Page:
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Retroactive Expectations And The Law Of Seeing Things

Retroactive Expectations and the Law of Seeing Things

Retroactive Expectations and the Law of Seeing Things in Project Management

Guest Column by “Dr. Z,” Zachary Brooks, PhD


The manager couldn’t believe what he was seeing. This is not what he had in mind when he decided to task one of his best employees to revamp the online training tool for the company. How could the employee had messed this up so badly? The manager and the employee had a couple of meetings and the manager had trusted the employee to bring back a finished product to plug back into the company’s system.

This was not it. This is a disaster.

The manager texted, called, then emailed the employee. She returned his text, call, and email within 30 minutes, but it seemed like days. She was confused. What happened?

When the Manager and the Employee finally met, they opened up the website that the employee had built based on the conversations she had with the manager and his team and based on the experience she had doing previous projects.

She thought to herself, they had nothing and now they have something.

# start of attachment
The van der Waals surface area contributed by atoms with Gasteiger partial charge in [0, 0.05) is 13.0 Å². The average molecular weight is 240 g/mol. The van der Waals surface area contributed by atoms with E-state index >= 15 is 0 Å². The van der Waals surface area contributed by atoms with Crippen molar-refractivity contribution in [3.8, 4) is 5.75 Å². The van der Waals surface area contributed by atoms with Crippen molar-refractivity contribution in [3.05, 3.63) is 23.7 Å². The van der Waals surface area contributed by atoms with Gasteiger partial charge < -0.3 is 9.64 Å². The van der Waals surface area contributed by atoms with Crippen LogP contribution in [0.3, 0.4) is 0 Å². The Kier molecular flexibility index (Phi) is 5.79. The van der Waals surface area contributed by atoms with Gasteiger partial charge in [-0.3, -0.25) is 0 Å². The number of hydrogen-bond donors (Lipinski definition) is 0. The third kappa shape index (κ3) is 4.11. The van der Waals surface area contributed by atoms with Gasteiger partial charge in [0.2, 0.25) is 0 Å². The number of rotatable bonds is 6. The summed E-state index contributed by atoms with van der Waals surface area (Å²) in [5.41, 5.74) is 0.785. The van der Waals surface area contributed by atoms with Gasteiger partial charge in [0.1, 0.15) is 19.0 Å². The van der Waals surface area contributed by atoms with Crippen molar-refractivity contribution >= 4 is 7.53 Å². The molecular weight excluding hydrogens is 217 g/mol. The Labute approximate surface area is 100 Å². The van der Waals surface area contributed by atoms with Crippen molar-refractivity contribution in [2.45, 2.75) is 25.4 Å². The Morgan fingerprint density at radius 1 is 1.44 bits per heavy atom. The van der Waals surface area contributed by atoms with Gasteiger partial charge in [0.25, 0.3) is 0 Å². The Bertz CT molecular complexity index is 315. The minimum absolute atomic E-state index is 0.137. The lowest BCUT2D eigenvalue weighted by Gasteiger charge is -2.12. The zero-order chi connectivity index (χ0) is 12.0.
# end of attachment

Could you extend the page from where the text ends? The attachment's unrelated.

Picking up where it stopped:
The manager thought to himself, this is worse than nothing.

Moral of the Story

The short story above illustrates what I call Retroactive Expectations and The Law of Seeing Things when it comes to online design, project management, and working with employees.

When an organization recognizes a need, often their initial statement is “we need to do something.” They don’t necessarily know how something will look but when they reach out to a third-party for assistance, they infuse hope into the person who will deliver exactly the something the organization is looking for and what it needs.

When the project is delivered, however, the new reality of disappointment is retroactively applied to an earlier point in time. This is not at all what I was imagining. And this disappointment is felt equally by the manager and the employee.

The manager legitimately knows that the current version of the project doesn’t equal his expectations. The problem is that the manager has defined his problem in negative terms. He has defined it as something he doesn’t want and now when presented with something he sees it as faulty.

The employee is equally frustrated because she knows she moved the project forward in some way and she wants to be recognized for her efforts of producing something but instead she is confronted with The Law of Seeing Things in online design, project management, and working with employees.

If she is new, she can be forgiven for not understanding how invested people are with their projects and how when presented with the first version of their new project how disappointed they can become.